It’s important to learn and use component-level troubleshooting skills to diagnose and repair electronic problems, even in today’s world.
The process involves digging into an electronic device, usually analog, to find and replace a failed component. Sometimes this means tuning and/or calibrating the equipment to manufacturer’s specifications before returning it to service.
This has been a part of broadcast engineering since the beginning, when every piece of gear was hand-crafted. (I described that in a story in November titled “Yes, You Can Build Your Own.”)
New transmitter designs make troubleshooting easier, with displays and lights indicating which module has failed. But that only goes so far. What if the front-panel push-buttons fail to work? Do you assume the button is bad and should be replaced? You might find a new button won’t get the transmitter up and running again.
Imagine that — ordering and waiting for a replacement pushbutton switch to be delivered while a transmitter is off the air. That assumes a lot. Don’t laugh — I’ve heard of it happening!
Test with a multimeter to see if normally open push-button switch contacts have voltage across them, which goes to zero when the button is depressed. You might even use a clip-lead jumper to see if the transmitter might be restarted without the switch … assuming you can do it safely.
First, read the schematic diagram to confirm the switch is normally open and determine what the expected voltage is across it. I know this sounds elementary to many broadcast engineers, but it illustrates how troubleshooting can be simple yet still solve a big problem.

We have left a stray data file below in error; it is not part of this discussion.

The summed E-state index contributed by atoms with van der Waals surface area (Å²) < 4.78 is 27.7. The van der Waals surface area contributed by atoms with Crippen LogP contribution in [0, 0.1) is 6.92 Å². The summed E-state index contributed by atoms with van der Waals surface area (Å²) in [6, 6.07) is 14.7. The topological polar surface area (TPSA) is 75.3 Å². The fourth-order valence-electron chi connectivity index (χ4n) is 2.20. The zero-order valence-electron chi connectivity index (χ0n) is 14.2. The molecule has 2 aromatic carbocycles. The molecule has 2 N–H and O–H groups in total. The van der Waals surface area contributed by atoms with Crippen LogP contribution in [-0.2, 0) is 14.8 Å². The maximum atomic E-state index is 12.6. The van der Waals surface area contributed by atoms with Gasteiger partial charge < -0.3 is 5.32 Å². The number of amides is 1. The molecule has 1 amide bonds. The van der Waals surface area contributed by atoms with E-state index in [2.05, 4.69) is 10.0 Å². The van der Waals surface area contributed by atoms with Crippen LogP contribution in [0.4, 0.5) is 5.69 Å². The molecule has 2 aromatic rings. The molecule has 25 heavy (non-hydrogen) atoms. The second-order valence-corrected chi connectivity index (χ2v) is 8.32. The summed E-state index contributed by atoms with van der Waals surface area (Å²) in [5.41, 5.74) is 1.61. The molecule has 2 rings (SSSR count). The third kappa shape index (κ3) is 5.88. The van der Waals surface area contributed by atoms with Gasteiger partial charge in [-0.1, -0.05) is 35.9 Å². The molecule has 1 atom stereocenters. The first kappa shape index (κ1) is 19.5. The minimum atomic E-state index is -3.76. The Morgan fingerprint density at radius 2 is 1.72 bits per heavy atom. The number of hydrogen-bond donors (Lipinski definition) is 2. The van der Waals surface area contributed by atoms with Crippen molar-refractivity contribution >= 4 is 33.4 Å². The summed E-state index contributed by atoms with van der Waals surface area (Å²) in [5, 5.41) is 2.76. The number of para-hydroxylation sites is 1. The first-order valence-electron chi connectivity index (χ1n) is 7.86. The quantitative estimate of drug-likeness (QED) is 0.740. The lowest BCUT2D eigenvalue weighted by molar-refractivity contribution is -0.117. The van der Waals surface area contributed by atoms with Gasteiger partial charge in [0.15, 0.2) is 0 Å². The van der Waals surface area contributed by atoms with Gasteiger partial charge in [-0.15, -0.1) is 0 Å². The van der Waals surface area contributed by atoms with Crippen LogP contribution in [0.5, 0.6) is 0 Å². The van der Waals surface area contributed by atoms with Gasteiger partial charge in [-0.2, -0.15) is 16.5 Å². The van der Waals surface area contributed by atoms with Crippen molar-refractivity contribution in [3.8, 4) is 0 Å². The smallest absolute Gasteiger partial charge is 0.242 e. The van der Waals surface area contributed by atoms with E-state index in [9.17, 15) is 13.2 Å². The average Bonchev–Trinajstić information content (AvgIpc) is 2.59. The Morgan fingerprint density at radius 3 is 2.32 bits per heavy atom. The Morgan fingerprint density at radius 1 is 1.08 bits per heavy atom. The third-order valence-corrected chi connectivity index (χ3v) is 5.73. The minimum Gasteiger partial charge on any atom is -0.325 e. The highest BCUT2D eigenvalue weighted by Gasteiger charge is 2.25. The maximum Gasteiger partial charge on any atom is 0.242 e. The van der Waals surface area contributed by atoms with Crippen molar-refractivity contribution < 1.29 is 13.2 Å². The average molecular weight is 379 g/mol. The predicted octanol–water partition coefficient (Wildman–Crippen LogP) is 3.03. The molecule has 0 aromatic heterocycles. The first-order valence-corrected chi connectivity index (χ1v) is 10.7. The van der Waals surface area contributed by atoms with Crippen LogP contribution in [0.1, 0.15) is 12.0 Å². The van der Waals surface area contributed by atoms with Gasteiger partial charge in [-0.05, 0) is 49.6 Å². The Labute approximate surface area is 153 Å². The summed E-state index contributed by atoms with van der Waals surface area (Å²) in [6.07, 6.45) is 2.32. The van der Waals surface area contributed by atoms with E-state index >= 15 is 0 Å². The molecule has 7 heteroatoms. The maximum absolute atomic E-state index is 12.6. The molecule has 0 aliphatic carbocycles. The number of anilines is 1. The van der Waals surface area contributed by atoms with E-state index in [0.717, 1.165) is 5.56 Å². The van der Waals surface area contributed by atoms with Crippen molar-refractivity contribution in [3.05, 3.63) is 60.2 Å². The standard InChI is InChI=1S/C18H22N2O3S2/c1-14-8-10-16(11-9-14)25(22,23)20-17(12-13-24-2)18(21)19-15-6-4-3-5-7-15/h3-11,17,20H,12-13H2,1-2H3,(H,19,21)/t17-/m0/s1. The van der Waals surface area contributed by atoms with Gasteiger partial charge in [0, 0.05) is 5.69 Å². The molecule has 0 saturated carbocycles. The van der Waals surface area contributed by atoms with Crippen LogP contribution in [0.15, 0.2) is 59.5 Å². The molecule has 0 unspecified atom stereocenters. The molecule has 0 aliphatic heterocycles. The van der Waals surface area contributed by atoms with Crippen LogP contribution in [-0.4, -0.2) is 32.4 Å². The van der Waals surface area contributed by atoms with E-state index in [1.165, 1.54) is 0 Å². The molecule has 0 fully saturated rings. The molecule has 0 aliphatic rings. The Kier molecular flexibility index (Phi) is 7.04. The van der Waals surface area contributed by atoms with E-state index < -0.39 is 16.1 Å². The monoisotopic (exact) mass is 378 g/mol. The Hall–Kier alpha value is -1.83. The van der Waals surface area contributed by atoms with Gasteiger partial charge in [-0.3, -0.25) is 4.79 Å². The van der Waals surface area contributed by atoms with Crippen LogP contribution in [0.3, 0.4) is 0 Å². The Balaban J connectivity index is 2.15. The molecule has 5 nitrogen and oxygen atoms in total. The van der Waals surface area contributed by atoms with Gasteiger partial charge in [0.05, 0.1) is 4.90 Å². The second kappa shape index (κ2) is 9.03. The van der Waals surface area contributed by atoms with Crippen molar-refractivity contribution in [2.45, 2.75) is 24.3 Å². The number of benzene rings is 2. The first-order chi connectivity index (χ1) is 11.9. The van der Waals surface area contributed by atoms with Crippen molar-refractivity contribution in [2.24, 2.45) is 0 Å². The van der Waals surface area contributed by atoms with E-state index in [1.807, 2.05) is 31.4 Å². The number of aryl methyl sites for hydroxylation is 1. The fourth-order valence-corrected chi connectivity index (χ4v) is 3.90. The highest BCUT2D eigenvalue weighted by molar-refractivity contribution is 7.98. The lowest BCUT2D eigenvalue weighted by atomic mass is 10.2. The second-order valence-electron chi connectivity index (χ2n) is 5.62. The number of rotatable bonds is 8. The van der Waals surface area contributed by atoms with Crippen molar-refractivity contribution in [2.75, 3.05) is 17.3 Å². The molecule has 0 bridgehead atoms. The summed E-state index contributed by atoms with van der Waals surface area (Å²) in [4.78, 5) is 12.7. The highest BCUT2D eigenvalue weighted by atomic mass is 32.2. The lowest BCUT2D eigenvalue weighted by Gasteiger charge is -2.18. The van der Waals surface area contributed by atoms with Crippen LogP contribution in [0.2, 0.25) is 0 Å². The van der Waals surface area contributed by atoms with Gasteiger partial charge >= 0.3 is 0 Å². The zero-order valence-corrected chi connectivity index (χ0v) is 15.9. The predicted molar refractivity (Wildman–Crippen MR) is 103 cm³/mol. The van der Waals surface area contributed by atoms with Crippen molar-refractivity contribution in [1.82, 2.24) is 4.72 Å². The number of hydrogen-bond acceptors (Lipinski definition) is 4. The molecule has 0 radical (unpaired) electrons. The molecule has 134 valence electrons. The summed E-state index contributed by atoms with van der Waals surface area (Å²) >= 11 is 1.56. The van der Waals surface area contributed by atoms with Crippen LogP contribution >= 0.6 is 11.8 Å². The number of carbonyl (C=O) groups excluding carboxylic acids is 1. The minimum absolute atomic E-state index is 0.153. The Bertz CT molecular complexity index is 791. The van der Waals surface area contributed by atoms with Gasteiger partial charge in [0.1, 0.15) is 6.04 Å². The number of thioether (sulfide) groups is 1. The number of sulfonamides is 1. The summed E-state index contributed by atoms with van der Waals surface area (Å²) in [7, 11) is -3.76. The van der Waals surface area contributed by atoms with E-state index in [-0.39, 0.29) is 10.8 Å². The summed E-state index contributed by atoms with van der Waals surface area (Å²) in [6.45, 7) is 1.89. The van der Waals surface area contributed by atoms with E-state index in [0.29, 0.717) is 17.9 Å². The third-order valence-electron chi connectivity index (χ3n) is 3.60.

Guessing is a bad troubleshooting technique. It’s best to visualize what the circuit should be doing and determine likely reasons it is not performing as expected. Measure voltages to see what isn’t working as designed.
My self-education started by reading books that showed simple circuits with switches and lights, much as you’d find in a home electrical system. Learning progressed from there, one step at a time.
One standard troubleshooting procedure is called “divide and conquer.” You use that now when a station goes off the air due to an STL failure. The equipment is in series, so it is relatively easy to diagnose where the audio stops. Analog audio consoles are similar in that the audio goes in and may stop along the way before it can come out. It’s nothing difficult, just think it through.
Old-time engineers often built equipment to solve problems around their stations. An example is a microphone cough switch. It might be as simple as a box that intercepts a microphone cable with a normally open pushbutton switch to short the two wires of microphone audio when depressed.
It’s not magic, just common sense.
Electronic components can look perfectly good on the outside and be bad on the inside.
Fig. 2 is a case in point. The part in the upper left of the photo is a carbon composition 2000 ohm resistor. It shows no sign of heating or cracking. I found this one in an FM exciter causing trouble. It measured in at about 20,000 ohms — some 10 times its rated value. The resistor below it is of a carbon film design, which made an excellent replacement. Carbon film resistors are much more reliable but have some inductance, which could be a problem in a very high frequency RF circuit.
The diode in the center of the photo came from a 1960s vintage Collins 5 kW AM transmitter. It’s job was to steer DC logic to turn the transmitter on. The diode opened and disabled the start function. We normally think of diodes as failing shorted. Not in this case, it went open! Diodes are easy to check using the diode function on most multimeters. They should show about 0.6 volts drop in one direction and open in the other.